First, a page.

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Learner Op-Ed in Crain’s Chicago Business: Nine Smart Ideas for Making Chicago Greener

As published in the Crain’s Chicago Business on Wednesday, April 20, 2016.

Chicago is becoming a “greener city,” but let’s be candid about some key challenges and the need for solutions moving forward. Environmental progress is being achieved together with job creation and economic development. The old myth about jobs versus the environment is simply that: old and false.

Wind Power: Illinois has leaped from no wind power in 2003 to more than 3,842 megawatts today. A decade ago, who thought that Illinois would become #5 in the nation for wind power capacity and that Chicago would be now be home to 11 major wind power corporate headquarters?

Next: Illinois policymakers should say “no” to Exelon’s opposition and finally modernize the Illinois Renewable Energy Standard, which helps drive wind power development. Let’s make it work well and advance Illinois’ national leadership in the restructured electricity market.

Solar Energy: Our next boom. The City and County are advancing policies to streamline solar energy installations by speeding up permitting and standardizing grid connections. Solar energy is truly an improving disruptive technology, especially combined with battery technology improvements.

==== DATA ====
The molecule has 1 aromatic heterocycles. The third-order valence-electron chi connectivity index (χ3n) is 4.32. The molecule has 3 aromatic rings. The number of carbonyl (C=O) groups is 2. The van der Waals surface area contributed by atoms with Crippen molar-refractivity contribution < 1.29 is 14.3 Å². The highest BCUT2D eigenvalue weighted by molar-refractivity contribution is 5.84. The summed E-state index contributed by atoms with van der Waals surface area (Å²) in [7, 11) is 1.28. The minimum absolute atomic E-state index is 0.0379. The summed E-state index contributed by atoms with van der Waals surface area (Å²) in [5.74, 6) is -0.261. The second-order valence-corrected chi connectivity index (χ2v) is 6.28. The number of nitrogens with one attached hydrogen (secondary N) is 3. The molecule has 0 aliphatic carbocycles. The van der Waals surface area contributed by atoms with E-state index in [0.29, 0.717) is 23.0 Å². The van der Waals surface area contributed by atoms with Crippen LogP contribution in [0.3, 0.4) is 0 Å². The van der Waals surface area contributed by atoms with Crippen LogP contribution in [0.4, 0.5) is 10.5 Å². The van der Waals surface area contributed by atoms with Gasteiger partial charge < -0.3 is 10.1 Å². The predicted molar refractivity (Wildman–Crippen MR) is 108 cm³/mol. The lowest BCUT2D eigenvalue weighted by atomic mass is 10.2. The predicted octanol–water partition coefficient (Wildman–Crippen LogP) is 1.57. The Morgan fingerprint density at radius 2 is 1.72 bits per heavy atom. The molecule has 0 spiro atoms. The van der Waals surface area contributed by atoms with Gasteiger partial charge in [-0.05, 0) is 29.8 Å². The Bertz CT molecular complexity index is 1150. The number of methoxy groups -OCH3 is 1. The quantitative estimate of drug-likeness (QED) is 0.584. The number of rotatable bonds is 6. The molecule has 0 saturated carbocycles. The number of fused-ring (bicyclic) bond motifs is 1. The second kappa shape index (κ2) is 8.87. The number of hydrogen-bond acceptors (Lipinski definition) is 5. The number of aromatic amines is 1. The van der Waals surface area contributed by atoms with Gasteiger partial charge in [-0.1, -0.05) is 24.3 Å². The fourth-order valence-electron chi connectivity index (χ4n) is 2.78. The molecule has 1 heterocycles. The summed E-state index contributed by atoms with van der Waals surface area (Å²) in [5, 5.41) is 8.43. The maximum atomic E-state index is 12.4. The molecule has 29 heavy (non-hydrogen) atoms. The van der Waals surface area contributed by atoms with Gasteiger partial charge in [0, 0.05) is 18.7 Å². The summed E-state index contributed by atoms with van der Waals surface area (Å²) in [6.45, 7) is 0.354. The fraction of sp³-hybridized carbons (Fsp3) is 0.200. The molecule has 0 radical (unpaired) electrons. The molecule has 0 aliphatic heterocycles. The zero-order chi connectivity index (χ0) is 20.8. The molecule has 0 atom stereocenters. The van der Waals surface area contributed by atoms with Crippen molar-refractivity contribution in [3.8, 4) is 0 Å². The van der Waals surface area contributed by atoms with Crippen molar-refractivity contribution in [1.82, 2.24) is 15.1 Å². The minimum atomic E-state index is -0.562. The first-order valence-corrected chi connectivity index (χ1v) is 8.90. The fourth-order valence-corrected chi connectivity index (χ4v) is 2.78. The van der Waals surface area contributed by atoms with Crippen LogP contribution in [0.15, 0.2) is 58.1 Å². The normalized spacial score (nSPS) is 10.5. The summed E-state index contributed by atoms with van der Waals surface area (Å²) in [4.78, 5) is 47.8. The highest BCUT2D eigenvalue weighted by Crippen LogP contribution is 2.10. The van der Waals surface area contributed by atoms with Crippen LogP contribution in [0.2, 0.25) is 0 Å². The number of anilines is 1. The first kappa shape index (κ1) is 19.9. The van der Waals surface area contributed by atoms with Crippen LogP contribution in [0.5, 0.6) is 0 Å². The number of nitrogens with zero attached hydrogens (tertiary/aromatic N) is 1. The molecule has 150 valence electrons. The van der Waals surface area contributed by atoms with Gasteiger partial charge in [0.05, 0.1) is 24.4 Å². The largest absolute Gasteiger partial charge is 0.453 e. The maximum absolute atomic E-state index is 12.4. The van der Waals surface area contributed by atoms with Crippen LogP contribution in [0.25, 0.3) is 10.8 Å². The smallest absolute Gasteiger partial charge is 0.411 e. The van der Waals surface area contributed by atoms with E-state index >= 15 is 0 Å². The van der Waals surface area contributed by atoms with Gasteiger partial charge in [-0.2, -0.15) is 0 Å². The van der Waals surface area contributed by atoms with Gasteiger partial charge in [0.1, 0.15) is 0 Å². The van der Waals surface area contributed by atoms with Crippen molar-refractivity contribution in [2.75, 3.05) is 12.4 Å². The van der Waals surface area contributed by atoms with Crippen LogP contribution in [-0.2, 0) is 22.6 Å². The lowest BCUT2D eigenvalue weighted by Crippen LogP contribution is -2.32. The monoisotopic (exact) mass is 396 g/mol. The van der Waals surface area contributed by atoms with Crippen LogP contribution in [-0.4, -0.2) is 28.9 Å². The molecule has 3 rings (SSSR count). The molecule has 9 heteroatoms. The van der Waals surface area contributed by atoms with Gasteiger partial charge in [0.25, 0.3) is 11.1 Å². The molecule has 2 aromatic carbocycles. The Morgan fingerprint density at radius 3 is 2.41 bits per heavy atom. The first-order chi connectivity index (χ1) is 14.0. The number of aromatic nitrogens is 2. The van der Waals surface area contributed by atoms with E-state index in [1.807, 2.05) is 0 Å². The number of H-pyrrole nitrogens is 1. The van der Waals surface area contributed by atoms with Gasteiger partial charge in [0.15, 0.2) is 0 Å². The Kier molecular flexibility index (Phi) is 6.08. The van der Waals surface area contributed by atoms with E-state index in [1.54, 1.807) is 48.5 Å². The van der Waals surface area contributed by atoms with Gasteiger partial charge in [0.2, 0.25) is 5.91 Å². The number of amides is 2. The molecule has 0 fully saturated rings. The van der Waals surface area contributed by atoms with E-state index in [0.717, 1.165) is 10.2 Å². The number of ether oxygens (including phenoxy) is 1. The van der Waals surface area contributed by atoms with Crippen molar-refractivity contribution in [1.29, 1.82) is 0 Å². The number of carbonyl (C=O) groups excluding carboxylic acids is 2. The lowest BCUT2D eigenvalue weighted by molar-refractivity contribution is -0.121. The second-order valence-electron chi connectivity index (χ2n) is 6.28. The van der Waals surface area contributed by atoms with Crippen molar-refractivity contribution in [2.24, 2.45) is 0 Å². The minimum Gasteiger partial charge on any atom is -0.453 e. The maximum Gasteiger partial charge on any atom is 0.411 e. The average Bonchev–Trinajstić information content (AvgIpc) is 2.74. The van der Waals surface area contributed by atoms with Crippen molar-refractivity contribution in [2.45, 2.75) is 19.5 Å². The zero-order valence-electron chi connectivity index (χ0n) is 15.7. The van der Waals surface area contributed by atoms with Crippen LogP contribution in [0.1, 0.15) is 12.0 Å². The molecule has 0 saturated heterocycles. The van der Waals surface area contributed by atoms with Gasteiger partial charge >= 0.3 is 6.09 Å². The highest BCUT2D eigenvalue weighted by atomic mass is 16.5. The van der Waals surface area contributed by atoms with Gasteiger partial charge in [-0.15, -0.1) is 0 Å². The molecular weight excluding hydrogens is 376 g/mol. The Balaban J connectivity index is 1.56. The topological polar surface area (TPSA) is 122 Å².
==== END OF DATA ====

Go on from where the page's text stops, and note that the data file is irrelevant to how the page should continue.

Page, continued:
Next: How we can accelerate solar energy by better using Chicago’s many flat rooftops?  First, remove regulatory barriers that protect monopoly utilities from competition. Second, the Illinois Commerce Commission and Springfield legislators should adopt policies that better enable community solar projects for local businesses and neighborhood residents. Third, support Argonne National Labs’ goal of making batteries that are five times more efficient at one-fifth the cost. That’s a game changer.

Energy Efficiency:  There’s a quiet revolution occurring with more energy efficient lighting, appliances, cooling and heating equipment, pumps and motors, and other technologies.  Commonwealth Edison reports that electricity sales declined (-1.5%) in 2015 in Northern Illinois while the Chicago regional economy grew about 3.0%. Our economy is growing—efficiently.

Next:  Let’s make sure that homes in all Chicago neighborhoods gain energy efficiency benefits through job-creating retrofits that can reduce electricity and natural gas bills.